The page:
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I'm trying to encapsulate IP packets in MPLS, transported over a GRE tunnel between two Linux hosts (a and b). a has 10.199.0.1 on GRE tunnel interface foo4, while b has 10.199.0.2 on GRE tunnel interface foo4. I'm able to ping each other with the the following route:

10.199.0.0/24 dev foo4

on both a and b.

Now I want to encapsulate the packets that go through the tunnel with MPLS. I'm doing the following on a:

ip route change 10.199.0.0/24 encap mpls 100 dev foo4

... which encapsulates the packets from a that go into 10.199.0.0/24 according to my understanding. And the following on b to decapsulate the packet:

ip -f mpls 100 dev lo

... which decapsulates the packet and sends it to the local loopback for further routing.

With the above setting, a and b are both able to ping each other.

Then I'm applying the same strategy to b:

On b:

ip route change 10.199.0.0/24 encap mpls 101 dev foo4

On a:

ip -f mpls 101 dev lo

Yet it's not working. When I ping b from a, I get the following capture on a:

tcpdump: listening on foo4, link-type LINUX_SLL (Linux cooked), capture size 262144 bytes
14:47:50.888846 Out ethertype MPLS unicast (0x8847), length 104: MPLS (label 100, exp 0, [S], ttl 64)
        (tos 0x0, ttl 64, id 16234, offset 0, flags [DF], proto ICMP (1), length 84)
    10.199.0.1 > 10.199.0.2: ICMP echo request, id 21604, seq 1, length 64
14:47:50.894911  In ethertype MPLS unicast (0x8847), length 104: MPLS (label 101, exp 0, [S], ttl 64)
        (tos 0x0, ttl 64, id 49128, offset 0, flags [none], proto ICMP (1), length 84)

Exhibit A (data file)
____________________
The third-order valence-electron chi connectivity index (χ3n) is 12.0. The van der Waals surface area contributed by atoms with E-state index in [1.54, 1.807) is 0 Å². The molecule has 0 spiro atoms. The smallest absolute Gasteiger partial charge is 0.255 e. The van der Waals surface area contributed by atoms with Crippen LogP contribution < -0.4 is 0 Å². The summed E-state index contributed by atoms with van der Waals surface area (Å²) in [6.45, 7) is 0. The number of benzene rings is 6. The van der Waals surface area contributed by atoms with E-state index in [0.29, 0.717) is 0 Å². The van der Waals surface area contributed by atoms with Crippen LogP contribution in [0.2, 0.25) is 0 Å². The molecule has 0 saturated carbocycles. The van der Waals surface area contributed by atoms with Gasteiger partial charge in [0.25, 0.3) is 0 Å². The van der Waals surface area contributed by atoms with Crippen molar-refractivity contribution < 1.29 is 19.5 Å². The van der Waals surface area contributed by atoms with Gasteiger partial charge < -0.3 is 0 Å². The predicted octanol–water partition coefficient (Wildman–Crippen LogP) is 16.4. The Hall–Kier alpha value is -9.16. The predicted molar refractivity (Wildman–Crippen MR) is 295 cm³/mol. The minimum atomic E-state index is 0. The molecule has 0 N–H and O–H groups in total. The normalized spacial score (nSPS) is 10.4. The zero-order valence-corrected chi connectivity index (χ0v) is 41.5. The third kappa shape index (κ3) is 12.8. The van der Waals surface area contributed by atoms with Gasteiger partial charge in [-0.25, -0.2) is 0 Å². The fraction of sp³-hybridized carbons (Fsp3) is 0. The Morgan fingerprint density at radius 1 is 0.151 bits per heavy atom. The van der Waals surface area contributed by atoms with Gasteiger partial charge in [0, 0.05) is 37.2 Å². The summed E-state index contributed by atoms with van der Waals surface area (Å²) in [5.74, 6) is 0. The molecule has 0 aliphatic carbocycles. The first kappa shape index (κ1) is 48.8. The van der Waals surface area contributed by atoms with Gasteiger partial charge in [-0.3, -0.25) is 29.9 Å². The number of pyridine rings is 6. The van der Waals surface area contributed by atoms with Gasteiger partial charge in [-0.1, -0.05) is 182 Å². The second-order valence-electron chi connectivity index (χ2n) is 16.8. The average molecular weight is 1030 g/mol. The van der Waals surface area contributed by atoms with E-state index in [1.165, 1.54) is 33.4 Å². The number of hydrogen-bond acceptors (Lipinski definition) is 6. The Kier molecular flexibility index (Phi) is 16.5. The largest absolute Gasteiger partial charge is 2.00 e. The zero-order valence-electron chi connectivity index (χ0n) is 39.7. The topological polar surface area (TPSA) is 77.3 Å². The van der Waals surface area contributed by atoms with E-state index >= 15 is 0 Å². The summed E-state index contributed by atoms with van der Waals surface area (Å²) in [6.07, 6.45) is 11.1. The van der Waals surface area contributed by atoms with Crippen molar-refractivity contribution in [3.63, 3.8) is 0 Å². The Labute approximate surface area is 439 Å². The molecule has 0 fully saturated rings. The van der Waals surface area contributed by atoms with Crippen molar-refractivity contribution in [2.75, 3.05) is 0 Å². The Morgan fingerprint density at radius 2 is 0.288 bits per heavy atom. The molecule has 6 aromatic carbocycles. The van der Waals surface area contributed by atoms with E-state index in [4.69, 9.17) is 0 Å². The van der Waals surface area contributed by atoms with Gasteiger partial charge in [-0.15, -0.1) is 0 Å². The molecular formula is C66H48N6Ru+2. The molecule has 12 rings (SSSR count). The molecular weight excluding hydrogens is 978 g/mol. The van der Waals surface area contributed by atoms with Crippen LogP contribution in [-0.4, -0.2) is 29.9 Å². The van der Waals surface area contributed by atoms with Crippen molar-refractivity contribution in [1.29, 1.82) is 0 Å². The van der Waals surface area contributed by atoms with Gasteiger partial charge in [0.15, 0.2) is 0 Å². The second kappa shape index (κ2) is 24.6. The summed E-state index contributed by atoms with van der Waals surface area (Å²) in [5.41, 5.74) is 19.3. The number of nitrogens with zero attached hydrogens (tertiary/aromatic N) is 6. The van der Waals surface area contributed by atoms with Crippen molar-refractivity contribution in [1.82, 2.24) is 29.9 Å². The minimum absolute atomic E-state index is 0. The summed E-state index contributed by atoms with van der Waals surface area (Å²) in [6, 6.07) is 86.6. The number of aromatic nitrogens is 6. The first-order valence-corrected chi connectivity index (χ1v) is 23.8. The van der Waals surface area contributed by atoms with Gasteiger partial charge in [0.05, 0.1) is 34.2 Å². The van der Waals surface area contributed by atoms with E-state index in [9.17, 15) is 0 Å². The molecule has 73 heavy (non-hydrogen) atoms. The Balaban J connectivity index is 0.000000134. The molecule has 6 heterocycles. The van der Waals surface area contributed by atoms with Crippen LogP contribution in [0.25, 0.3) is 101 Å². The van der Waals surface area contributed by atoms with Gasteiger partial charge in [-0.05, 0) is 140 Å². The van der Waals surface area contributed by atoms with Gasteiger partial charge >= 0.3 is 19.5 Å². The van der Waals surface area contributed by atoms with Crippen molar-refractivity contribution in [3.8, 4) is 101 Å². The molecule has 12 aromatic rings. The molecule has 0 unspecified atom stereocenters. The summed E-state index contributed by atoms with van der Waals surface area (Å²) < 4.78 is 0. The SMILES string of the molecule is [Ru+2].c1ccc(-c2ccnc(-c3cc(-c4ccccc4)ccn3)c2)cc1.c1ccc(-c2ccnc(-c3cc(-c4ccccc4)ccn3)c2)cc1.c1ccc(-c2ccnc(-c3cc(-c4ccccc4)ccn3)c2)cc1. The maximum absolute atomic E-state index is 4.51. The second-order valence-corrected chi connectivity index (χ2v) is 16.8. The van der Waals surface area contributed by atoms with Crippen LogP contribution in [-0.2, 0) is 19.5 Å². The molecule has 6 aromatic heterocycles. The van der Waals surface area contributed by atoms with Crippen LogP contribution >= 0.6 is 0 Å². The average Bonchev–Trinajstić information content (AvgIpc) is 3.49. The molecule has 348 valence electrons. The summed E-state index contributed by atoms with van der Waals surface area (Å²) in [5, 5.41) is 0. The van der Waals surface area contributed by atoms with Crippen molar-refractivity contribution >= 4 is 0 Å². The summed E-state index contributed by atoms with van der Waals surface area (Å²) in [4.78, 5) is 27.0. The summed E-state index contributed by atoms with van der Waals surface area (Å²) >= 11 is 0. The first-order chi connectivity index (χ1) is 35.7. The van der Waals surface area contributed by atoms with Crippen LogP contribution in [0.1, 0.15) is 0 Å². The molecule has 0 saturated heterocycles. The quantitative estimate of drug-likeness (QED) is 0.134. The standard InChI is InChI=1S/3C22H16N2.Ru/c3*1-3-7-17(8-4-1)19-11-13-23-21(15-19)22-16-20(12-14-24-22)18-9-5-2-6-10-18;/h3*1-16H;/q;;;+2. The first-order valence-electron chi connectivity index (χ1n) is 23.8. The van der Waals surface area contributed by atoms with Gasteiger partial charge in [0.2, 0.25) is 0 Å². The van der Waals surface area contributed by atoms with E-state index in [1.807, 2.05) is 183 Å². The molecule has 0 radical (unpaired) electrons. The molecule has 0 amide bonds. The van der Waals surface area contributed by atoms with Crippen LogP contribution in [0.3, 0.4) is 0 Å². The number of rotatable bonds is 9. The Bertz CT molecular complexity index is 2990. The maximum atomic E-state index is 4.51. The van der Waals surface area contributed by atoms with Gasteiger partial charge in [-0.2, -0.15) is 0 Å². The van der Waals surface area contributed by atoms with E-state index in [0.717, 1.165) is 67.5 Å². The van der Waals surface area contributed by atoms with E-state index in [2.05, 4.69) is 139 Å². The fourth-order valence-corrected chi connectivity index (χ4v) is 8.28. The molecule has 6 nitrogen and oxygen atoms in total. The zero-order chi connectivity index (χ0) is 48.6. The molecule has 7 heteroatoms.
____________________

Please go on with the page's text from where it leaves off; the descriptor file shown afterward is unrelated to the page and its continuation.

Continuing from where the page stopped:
10.199.0.2 > 10.199.0.1: ICMP echo reply, id 21604, seq 1, length 64

... and the following capture on b:

tcpdump: listening on foo4, link-type LINUX_SLL (Linux cooked), capture size 262144 bytes
14:51:03.544222  In ethertype MPLS unicast (0x8847), length 104: MPLS (label 100, exp 0, [S], ttl 64)
        (tos 0x0, ttl 64, id 56858, offset 0, flags [DF], proto ICMP (1), length 84)
    10.199.0.1 > 10.199.0.2: ICMP echo request, id 27962, seq 1, length 64
14:51:03.544393 Out ethertype MPLS unicast (0x8847), length 104: MPLS (label 101, exp 0, [S], ttl 64)
        (tos 0x0, ttl 64, id 54680, offset 0, flags [none], proto ICMP (1), length 84)
    10.199.0.2 > 10.199.0.1: ICMP echo reply, id 27962, seq 1, length 64

The packet reply packet has been received, yet ping didn't say that it received the packet (i.e. no reply on ping's stdout).

When I ping a from b, however, a did not make a reply. tcpdump on a:

15:15:13.594917  In ethertype MPLS unicast (0x8847), length 104: MPLS (label 101, exp 0, [S], ttl 64)
        (tos 0x0, ttl 64, id 52653, offset 0, flags [DF], proto ICMP (1), length 84)
    10.199.0.2 > 10.199.0.1: ICMP echo request, id 47152, seq 2, length 64

tcpdump on b:

15:17:08.450994 Out ethertype MPLS unicast (0x8847), length 104: MPLS (label 101, exp 0, [S], ttl 64)
        (tos 0x0, ttl 64, id 52944, offset 0, flags [DF], proto ICMP (1), length 84)
    10.199.0.2 > 10.199.0.1: ICMP echo request, id 49211, seq 1, length 64

(the captures above are not performed in the same time; please ignore the difference in echo id's, sequence numbers and times)

My questions are as follows:

  • why when pinging b from a, ping reports that no reply has been received, despite the fact that echo replies are actually received?
  • why a won't respond to b's echo requests?

closed as off-topic by Ron Maupin Jun 28 '18 at 0:06

This question appears to be off-topic. The users who voted to close gave this specific reason:

  • "NE is a site for to ask and provide answers about professionally managed networks in a business environment. Your question falls outside the areas our community decided are on topic. Please visit the help center for more details. If you disagree with this closure, please ask on Network Engineering Meta." – Ron Maupin
If this question can be reworded to fit the rules in the help center, please edit the question.

  • Did any answer help you? If so, you should accept the answer so that the question doesn't keep popping up forever, looking for an answer. Alternatively, you can provide and accept your own answer. – Ron Maupin Feb 19 '18 at 20:08
2

It turned out that I forgot to accept mpls input as well as to turn of rp_filter on machine a. Doing the following worked out the problem:

sysctl -w net.ipv4.conf.all.rp_filter=0
sysctl -w net.mpls.conf.foo4.input=1

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